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The Evolution of Heart Transplantation in Latin America: The ISHLT Knows No Boundaries

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Juan Alberto Cosquillo Mejía, MD
Messejan Hospital
Fortaleza, CE Brazil

Five years ago under the Florida sun in the city of Tampa, physicians and the most diverse health professionals across Latin America met for the first time to talk specifically about heart transplantation and mechanical circulatory assistance. It was the first Pan American Workshop for Mechanical Circulatory Support and Heart Transplant. The event was the beginning of a fruitful relationship between Latin America and the International Society for Heart and Lung Transplantation (ISHLT). The meetings of this group were held at the ISHLT annual congresses: San Diego (2014), Nice (2015), Washington (2016), and finally in April 2017 again in San Diego.

This last meeting in San Diego was very rich. In addition, relevant facts have shown the progress in the different Latin American countries. From Colombia and Chile, we have received the good news of the recently won changes in the organ and tissue donation laws, which have become mandatory. The move will surely bring more organ donations to transplants and help reduce the long waiting list.

The novelties of Mexico showed the beginning of the use of mechanical circulatory assistance as a bridge for transplantation in paediatric patients. From Mexico came the good news that temporary devices manufactured by the local industry began to be used in patients with acute heart failure.

In Peru, the cardiac transplant program of the Heart Institute of Lima was consolidated, and the use of temporary devices as a bridge for transplants was started.

links imageArgentines deserve a special mention: they have been able to gather all data from intra-thoracic transplants performed in their country through the National Transplant Center (INCUCAI) and are until now, the only ones in the region that have been able to send this data in a systematic way to the ISHLT Registry.

The Uruguayans are also to be congratulated for having just completed the 100th heart transplant and, like the Argentines, are excited to send this information to the ISHLT Registry.

In Brazil, despite the economic and political crisis, we can still present positive results in the number of cardiac transplant procedures. We highlight the creation of a national program for the multidisciplinary training of health centers in various regions of the country in the area of heart transplants: The Tutorial Transplantation Project of Messejana Hospital, in Fortaleza, Ceará. At the end of a theoretical and practical training, lasting 18 months, these centers will already be able to transplant.

The available data about heart failure is very scarce in Latin American countries, and several studies suggest inequity of access to evidence-based HF care among them, specifically reduced access to treatments like transplantation and MCS.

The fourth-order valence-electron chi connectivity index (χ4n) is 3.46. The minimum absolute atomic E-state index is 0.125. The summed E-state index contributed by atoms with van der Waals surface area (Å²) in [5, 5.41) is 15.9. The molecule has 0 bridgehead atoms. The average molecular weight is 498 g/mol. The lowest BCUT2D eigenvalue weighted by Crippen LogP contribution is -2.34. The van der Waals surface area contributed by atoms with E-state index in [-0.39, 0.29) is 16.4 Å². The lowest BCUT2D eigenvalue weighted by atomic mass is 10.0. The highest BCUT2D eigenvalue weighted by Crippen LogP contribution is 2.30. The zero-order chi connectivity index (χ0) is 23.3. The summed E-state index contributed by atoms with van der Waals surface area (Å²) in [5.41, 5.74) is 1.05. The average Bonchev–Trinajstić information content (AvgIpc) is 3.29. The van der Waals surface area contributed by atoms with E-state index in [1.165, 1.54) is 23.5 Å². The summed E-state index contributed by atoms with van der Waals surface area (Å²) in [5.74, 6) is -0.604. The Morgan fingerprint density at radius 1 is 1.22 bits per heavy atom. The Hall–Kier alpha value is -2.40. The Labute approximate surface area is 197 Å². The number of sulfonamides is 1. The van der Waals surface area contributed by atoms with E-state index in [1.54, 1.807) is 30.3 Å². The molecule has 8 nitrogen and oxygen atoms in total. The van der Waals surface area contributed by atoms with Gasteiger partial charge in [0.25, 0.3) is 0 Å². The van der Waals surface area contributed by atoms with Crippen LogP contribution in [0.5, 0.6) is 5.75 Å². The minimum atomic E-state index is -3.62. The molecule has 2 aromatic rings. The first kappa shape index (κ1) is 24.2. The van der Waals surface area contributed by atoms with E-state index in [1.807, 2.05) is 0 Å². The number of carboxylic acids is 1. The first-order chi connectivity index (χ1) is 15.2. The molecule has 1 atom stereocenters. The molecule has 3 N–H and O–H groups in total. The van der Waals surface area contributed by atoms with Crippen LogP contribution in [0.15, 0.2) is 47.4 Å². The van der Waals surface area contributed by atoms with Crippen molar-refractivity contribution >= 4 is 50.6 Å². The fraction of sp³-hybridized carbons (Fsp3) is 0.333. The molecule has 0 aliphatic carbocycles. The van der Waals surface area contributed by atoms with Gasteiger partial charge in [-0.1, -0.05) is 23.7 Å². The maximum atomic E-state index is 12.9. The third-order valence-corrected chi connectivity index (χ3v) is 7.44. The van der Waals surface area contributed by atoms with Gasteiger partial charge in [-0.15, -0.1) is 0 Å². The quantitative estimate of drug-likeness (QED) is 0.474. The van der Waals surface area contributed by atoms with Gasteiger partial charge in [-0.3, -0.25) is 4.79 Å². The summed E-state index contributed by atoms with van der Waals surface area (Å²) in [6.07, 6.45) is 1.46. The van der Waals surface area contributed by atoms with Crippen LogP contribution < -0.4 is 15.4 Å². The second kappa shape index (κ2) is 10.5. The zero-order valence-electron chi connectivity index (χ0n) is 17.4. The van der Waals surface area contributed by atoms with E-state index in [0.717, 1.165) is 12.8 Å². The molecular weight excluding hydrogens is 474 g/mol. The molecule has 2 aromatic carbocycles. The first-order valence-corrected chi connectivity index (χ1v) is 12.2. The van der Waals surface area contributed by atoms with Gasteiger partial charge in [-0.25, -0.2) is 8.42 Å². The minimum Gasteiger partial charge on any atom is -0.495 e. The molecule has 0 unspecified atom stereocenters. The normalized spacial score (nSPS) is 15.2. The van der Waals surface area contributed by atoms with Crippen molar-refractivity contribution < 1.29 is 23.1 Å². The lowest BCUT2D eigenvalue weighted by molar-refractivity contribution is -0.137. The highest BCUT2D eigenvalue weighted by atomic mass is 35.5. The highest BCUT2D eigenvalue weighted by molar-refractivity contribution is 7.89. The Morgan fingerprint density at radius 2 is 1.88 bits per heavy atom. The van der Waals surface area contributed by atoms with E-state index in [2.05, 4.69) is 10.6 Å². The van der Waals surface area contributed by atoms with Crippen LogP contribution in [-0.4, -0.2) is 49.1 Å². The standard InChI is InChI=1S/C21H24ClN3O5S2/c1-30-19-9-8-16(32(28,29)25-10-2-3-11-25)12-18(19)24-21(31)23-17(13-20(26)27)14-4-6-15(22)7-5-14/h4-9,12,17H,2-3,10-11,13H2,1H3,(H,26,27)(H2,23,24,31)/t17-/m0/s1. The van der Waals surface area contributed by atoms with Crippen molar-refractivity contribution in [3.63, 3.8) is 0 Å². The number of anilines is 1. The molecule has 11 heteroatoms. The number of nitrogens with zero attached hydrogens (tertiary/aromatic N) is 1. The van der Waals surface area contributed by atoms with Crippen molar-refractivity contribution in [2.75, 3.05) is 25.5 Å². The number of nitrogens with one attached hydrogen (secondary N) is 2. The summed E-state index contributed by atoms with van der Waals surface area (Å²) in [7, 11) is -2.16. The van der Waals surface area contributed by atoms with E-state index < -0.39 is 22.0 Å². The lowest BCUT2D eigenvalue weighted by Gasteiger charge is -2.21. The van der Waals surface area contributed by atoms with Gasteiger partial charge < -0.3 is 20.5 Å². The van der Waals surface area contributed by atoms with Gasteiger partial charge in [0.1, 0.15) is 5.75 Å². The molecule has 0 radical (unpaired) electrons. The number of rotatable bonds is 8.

Among the goals that emerged in San Diego are: to create partnerships between regional societies and ISHLT, to facilitate training actions that improve the level of cardiac and pulmonary transplantation services in Latin America. Additionally, the need to create a specific registry for patients transplanted with Chagas disease, which in Brazil, for example, represent about 20% of the total number of transplanted patients. The need for the creation of a Latin American registry on the use of mechanical circulatory assistance devices, since the data available so far are only those from the manufacturers' records. One of the possibilities would be the adhesion to IMACS.

An important statement made by ISHLT registry director Josef Stehlik, was that in view of the resumption of the increase in the number of transplants globally, even with the stabilization of numbers of these procedures in Europe and the US, Real growth corresponds to regions outside this axis, among them Latin America. However, despite this growth, it is estimated that of the total number of transplants performed in Latin America, only 30% are reported; therefore, creative and practical actions to stimulate the sending of such data are equally urgent. For this reason, news that was received with enthusiasm by all of us was that the official documents generated by the ISHLT would be translated into Spanish and Portuguese.

links imageFinally, according to a poll conducted by an ISHLT cardiologist and ambassador to Colombia, Adriana Torres, listening to Latin American participants at the Washington congress in 2016, there would be a strong demand for a greater opening of the ISHLT to our region. This could translate into practical and political actions to facilitate access to event programming. The Latin American session was organized by I2C2, under the direction of Howard J. Eisen, with the collaboration of Andreas Zuckermann. The speakers were Paulo Pego-Fernandes and Juan Mejía (Brazil), Alejandro Bertolotti (Argentina), Adriana Torres and Leonardo Salazar (Colombia) and Douglas Greig (Chile).

links imageOur expectation now, is for the first the ISHLT / Latino-America Joint Meeting to be held on October 20th, 2017 in the city of Foz do Iguaçú, state of Paraná, southern Brazil, during the XV Congress of ABTO (Brazilian Association of Transplants of Organs). See you in Foz! ■

Disclosure Statement: The author has no conflicts of interest to disclose.

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